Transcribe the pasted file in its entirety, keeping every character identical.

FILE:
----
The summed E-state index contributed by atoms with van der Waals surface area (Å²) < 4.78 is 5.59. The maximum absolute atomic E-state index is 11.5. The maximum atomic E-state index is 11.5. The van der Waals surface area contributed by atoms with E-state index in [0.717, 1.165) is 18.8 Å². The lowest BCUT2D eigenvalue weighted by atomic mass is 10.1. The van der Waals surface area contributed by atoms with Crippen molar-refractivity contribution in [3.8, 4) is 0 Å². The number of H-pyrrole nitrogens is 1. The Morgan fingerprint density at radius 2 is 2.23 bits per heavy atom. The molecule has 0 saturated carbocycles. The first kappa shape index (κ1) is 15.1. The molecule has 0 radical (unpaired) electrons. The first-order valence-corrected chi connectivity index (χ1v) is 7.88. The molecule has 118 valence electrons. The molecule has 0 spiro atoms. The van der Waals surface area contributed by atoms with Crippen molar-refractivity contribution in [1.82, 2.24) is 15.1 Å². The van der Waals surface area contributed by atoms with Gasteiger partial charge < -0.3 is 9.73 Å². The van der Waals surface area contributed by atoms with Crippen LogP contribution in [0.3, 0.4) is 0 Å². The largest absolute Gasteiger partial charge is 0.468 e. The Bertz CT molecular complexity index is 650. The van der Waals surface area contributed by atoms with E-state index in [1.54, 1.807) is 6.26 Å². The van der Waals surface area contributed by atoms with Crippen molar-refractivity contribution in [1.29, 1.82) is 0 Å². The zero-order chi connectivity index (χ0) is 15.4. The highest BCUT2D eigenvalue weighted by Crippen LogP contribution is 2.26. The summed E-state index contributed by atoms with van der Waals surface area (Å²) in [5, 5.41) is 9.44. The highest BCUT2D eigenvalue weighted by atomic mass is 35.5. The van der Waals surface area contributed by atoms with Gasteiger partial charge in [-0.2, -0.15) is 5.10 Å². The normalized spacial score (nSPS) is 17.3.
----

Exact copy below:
The summed E-state index contributed by atoms with van der Waals surface area (Å²) < 4.78 is 5.59. The maximum absolute atomic E-state index is 11.5. The maximum atomic E-state index is 11.5. The van der Waals surface area contributed by atoms with E-state index in [0.717, 1.165) is 18.8 Å². The lowest BCUT2D eigenvalue weighted by atomic mass is 10.1. The van der Waals surface area contributed by atoms with Crippen molar-refractivity contribution in [3.8, 4) is 0 Å². The number of H-pyrrole nitrogens is 1. The Morgan fingerprint density at radius 2 is 2.23 bits per heavy atom. The molecule has 0 saturated carbocycles. The first kappa shape index (κ1) is 15.1. The molecule has 0 radical (unpaired) electrons. The first-order valence-corrected chi connectivity index (χ1v) is 7.88. The molecule has 118 valence electrons. The molecule has 0 spiro atoms. The van der Waals surface area contributed by atoms with Crippen molar-refractivity contribution in [1.82, 2.24) is 15.1 Å². The van der Waals surface area contributed by atoms with Gasteiger partial charge < -0.3 is 9.73 Å². The van der Waals surface area contributed by atoms with Crippen LogP contribution in [0.3, 0.4) is 0 Å². The largest absolute Gasteiger partial charge is 0.468 e. The Bertz CT molecular complexity index is 650. The van der Waals surface area contributed by atoms with E-state index in [1.54, 1.807) is 6.26 Å². The van der Waals surface area contributed by atoms with Crippen molar-refractivity contribution in [1.29, 1.82) is 0 Å². The zero-order chi connectivity index (χ0) is 15.4. The highest BCUT2D eigenvalue weighted by Crippen LogP contribution is 2.26. The summed E-state index contributed by atoms with van der Waals surface area (Å²) in [5, 5.41) is 9.44. The highest BCUT2D eigenvalue weighted by atomic mass is 35.5. The van der Waals surface area contributed by atoms with Gasteiger partial charge in [-0.2, -0.15) is 5.10 Å². The normalized spacial score (nSPS) is 17.3.